• Cefotiam — Another antibiotic that works well against a broad range of bacterial infections is called Cefotiam. Your doctor will commonly prescribe it for you if you have more severe infections — for example, Staphylococcus or skin infections.
  • Cimetidine You can get generic versions of Cimetidine without a prescription. However, a prescription is required if you want stronger drugs. Cimetidine is used to treat acid reflux as it inhibits the production of stomach acid.
  • Ciprofloxacin — Another powerful antibiotic, Ciproflaxcin is commonly used to alleviate bacterial infections. Your doctor must prescribe this antibiotic, and it works on bone or joint infections, skin infections, UTIs, respiratory infections, and more.
  • Cyclophosphamide — For people undergoing chemotherapy, it's common to have a prescription for Cyclophosphamide. This drug will help treat cancer, and it suppresses your immune system.
  • Contrast Media Contrast Media is prescribed by a doctor, and you typically see people drink it before they have certain radiography procedures like MRIs or CT scans. It helps to improve the visibility of these scans.
  • Haldol — Certain mental illnesses respond favourably to Haldol. This antipsychotic medication needs a prescription, and it's commonly used to help control the symptoms of schizophrenia, Tourette's, and severe adolescent behavioural problems and disorders.
  • MetamizoleMetamizole is a medication you can find used in both veterinary and human medicine. You need a prescription to get this medication, and it helps to treat migraines, cancer pains, and postoperative pain.
  • Metoclopramide Metoclopramide is another medication that your doctor can prescribe if you have chronic acid reflux, also known as GERD. It also helps to prevent nausea or vomiting by stimulating the muscles in your GI tract.
  • NaproxenNaproxen is an NSAID that you can purchase over the counter. It's very popular, and people use it to treat muscle pain, swelling, stiffness, fever, and mild inflammation.
  • Noscapine — You can purchase Noscapine over the counter without a prescription, but there are also stronger variants that need a prescription. This drug works to suppress coughs.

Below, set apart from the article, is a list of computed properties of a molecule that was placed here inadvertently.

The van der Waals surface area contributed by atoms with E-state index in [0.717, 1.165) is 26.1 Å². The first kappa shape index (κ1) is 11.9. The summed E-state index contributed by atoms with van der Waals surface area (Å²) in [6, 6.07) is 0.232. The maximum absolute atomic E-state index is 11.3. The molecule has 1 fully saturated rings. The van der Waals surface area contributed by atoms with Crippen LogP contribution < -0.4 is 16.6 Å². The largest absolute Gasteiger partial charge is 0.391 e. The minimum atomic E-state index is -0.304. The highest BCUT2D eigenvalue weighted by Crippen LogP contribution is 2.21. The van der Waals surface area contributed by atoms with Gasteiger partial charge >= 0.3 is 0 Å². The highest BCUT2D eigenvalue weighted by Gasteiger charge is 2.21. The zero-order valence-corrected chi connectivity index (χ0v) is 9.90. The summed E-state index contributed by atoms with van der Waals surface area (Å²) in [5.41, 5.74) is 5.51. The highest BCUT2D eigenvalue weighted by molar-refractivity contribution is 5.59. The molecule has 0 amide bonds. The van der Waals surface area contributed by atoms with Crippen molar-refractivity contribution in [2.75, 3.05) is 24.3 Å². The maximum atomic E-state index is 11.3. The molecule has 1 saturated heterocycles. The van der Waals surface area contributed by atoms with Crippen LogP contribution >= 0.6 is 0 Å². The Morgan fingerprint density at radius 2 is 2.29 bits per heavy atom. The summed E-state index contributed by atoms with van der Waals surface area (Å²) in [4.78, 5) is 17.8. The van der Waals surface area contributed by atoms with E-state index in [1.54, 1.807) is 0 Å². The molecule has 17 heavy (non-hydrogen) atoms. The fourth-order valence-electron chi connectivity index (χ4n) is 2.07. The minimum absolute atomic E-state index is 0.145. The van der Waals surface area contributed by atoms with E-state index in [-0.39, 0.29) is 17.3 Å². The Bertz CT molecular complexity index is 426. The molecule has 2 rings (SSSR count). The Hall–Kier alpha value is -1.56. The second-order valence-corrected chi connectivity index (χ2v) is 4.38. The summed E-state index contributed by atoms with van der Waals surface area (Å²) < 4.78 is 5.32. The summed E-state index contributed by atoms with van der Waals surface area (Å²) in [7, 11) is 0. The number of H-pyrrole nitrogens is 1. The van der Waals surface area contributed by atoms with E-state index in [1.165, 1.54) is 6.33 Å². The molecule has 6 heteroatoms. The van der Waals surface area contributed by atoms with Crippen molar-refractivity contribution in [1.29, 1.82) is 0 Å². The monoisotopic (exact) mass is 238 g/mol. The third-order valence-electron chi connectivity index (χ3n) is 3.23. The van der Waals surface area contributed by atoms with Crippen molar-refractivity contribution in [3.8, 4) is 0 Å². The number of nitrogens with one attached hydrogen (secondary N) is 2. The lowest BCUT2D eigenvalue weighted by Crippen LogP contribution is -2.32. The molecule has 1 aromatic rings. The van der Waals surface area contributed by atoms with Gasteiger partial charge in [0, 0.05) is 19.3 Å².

• Pancuronium — Your doctor will administer Pancuronium as an injection into your muscle to relax it and help treat strains or chronic pain. It's also the second of three drugs commonly administered during lethal injection.
  • PrilocainePrilocaine is a popular numbing agent that you can get as a cream for topical applications or by prescription for general pain relief during and after medical procedures, such as tooth extractions.
  • Thiopental — Your doctor has to order Thiopental, and it's an extremely fast-acting barbiturate that is commonly used to relax you before you have anesthesia.
  • Verapamil Verapamil needs a prescription before you're able to get it. It's a calcium channel blocker that doctors commonly prescribe to treat severe angina and high blood pressure.
Now that we covered quite a few DAO blocking medications, we'll go over a few medications that encourage your body to release or liberate histamine.
  • Amphetamine — Your doctor has to prescribe you amphetamine. It's a central nervous system stimulant, and it's commonly used to help treat obesity, narcolepsy, and ADHD.
  • CodeineCodeine is a narcotic pain reliever that needs a prescription. You would typically get this opiate for cough, diarrhoea, and mild to moderate pain.
  • Diclofenac — For people with arthritis, or for people who routinely experience mild to moderate pain and inflammation, your doctor may prescribe diclofenac.
  • Hydralazine — You'll need a prescription to get hydralazine, but it's a popular vasodilator that is effective at treating heart failure and high blood pressure.
  • LevofloxacinLevofloxacin is a powerful antibiotic that is commonly prescribed to help treat bacterial infections.

Histamine Intolerance Tests to Ask Your Doctor For

Now that you know a little about the different medications that can have an impact on your histamine intolerance, we'll give you several tests that you can ask your doctor to administer. However, histamine intolerance can be very difficult to test for, and the most popular test is also one of the most involved.
1. Elimination Diet

The first thing that you have to understand is that the elimination diet is split into two parts, and it takes between five and six weeks from start to finish. You remove foods from your diet that you think may cause your histamine intolerance, and then you reintroduce them one by one and monitor your symptoms.

It's very important that you talk to your doctor if you plan to do this on your own instead of with their help. They'll be able to give you great recommendations on foods to cut out of your diet as well as a step-by-step elimination diet plan.

  • Elimination Phase — The first step of this diet is the elimination phase. You decide which foods you think may trigger your histamine intolerance, and you remove them from your diet for two or three weeks. If you're not sure, you can also look at our histamine intolerance foods list and take away foods that are notorious for causing uncomfortable symptoms, including (you can find a full histamine intolerance food list at the bottom of this page):
    • Nuts
    • Citrus fruits (lemon, lime, oranges etc)
    • Nightshade vegetables (tomatoes, eggplant, white potatoes, and peppers)